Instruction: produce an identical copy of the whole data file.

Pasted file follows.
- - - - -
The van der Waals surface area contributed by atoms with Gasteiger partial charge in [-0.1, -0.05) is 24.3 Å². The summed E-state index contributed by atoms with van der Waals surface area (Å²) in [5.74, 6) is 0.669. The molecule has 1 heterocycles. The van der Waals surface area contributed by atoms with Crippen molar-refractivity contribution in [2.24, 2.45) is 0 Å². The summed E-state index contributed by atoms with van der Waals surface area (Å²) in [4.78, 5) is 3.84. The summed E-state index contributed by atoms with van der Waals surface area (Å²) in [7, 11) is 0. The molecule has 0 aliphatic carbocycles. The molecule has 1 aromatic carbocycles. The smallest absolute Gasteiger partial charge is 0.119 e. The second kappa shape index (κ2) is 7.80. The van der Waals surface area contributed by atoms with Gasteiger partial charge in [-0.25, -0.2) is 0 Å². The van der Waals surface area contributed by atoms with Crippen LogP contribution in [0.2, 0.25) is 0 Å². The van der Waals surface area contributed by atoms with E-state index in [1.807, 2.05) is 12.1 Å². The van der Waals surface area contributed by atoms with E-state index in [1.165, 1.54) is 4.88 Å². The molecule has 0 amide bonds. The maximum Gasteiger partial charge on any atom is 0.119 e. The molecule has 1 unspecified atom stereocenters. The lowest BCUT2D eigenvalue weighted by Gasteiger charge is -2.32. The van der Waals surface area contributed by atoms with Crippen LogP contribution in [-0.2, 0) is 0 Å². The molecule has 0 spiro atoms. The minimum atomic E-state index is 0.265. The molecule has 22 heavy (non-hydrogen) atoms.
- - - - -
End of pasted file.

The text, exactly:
The van der Waals surface area contributed by atoms with Gasteiger partial charge in [-0.1, -0.05) is 24.3 Å². The summed E-state index contributed by atoms with van der Waals surface area (Å²) in [5.74, 6) is 0.669. The molecule has 1 heterocycles. The van der Waals surface area contributed by atoms with Crippen molar-refractivity contribution in [2.24, 2.45) is 0 Å². The summed E-state index contributed by atoms with van der Waals surface area (Å²) in [4.78, 5) is 3.84. The summed E-state index contributed by atoms with van der Waals surface area (Å²) in [7, 11) is 0. The molecule has 0 aliphatic carbocycles. The molecule has 1 aromatic carbocycles. The smallest absolute Gasteiger partial charge is 0.119 e. The second kappa shape index (κ2) is 7.80. The van der Waals surface area contributed by atoms with Gasteiger partial charge in [-0.25, -0.2) is 0 Å². The van der Waals surface area contributed by atoms with Crippen LogP contribution in [0.2, 0.25) is 0 Å². The van der Waals surface area contributed by atoms with E-state index in [1.807, 2.05) is 12.1 Å². The van der Waals surface area contributed by atoms with E-state index in [1.165, 1.54) is 4.88 Å². The molecule has 0 amide bonds. The maximum Gasteiger partial charge on any atom is 0.119 e. The molecule has 1 unspecified atom stereocenters. The lowest BCUT2D eigenvalue weighted by Gasteiger charge is -2.32. The van der Waals surface area contributed by atoms with Crippen LogP contribution in [-0.2, 0) is 0 Å². The molecule has 0 spiro atoms. The minimum atomic E-state index is 0.265. The molecule has 22 heavy (non-hydrogen) atoms.